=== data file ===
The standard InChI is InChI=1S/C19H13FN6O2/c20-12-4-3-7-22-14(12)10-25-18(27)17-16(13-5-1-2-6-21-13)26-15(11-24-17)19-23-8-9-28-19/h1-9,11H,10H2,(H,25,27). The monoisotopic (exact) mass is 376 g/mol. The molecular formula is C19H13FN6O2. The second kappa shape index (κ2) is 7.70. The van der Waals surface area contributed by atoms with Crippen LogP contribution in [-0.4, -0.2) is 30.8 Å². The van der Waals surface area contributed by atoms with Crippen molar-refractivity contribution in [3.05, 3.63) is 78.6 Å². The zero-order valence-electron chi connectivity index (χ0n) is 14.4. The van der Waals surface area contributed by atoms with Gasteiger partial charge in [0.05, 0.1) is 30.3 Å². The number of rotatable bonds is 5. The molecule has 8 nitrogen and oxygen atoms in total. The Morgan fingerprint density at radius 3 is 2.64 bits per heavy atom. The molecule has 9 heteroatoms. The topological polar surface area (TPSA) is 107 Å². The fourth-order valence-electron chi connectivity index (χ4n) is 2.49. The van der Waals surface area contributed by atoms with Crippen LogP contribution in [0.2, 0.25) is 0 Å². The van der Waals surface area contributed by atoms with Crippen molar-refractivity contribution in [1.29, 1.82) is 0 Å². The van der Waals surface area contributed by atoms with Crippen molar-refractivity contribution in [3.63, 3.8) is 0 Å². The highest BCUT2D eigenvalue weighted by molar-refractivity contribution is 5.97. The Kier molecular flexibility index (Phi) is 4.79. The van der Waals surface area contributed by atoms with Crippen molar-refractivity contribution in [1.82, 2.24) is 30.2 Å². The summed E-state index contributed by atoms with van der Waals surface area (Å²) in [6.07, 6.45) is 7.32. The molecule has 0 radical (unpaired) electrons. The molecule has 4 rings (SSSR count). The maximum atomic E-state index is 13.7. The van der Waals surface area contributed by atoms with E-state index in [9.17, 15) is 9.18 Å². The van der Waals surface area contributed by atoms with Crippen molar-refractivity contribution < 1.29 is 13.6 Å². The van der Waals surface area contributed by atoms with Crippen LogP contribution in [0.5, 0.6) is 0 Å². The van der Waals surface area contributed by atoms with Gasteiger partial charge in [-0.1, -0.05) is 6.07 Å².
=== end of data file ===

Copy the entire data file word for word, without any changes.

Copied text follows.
The standard InChI is InChI=1S/C19H13FN6O2/c20-12-4-3-7-22-14(12)10-25-18(27)17-16(13-5-1-2-6-21-13)26-15(11-24-17)19-23-8-9-28-19/h1-9,11H,10H2,(H,25,27). The monoisotopic (exact) mass is 376 g/mol. The molecular formula is C19H13FN6O2. The second kappa shape index (κ2) is 7.70. The van der Waals surface area contributed by atoms with Crippen LogP contribution in [-0.4, -0.2) is 30.8 Å². The van der Waals surface area contributed by atoms with Crippen molar-refractivity contribution in [3.05, 3.63) is 78.6 Å². The zero-order valence-electron chi connectivity index (χ0n) is 14.4. The van der Waals surface area contributed by atoms with Gasteiger partial charge in [0.05, 0.1) is 30.3 Å². The number of rotatable bonds is 5. The molecule has 8 nitrogen and oxygen atoms in total. The Morgan fingerprint density at radius 3 is 2.64 bits per heavy atom. The molecule has 9 heteroatoms. The topological polar surface area (TPSA) is 107 Å². The fourth-order valence-electron chi connectivity index (χ4n) is 2.49. The van der Waals surface area contributed by atoms with Crippen LogP contribution in [0.2, 0.25) is 0 Å². The van der Waals surface area contributed by atoms with Crippen molar-refractivity contribution in [1.29, 1.82) is 0 Å². The van der Waals surface area contributed by atoms with Crippen molar-refractivity contribution in [3.63, 3.8) is 0 Å². The highest BCUT2D eigenvalue weighted by molar-refractivity contribution is 5.97. The Kier molecular flexibility index (Phi) is 4.79. The van der Waals surface area contributed by atoms with Crippen molar-refractivity contribution in [1.82, 2.24) is 30.2 Å². The summed E-state index contributed by atoms with van der Waals surface area (Å²) in [6.07, 6.45) is 7.32. The molecule has 0 radical (unpaired) electrons. The molecule has 4 rings (SSSR count). The maximum atomic E-state index is 13.7. The van der Waals surface area contributed by atoms with E-state index in [9.17, 15) is 9.18 Å². The van der Waals surface area contributed by atoms with Crippen molar-refractivity contribution < 1.29 is 13.6 Å². The van der Waals surface area contributed by atoms with Crippen LogP contribution in [0.5, 0.6) is 0 Å². The van der Waals surface area contributed by atoms with Gasteiger partial charge in [-0.1, -0.05) is 6.07 Å².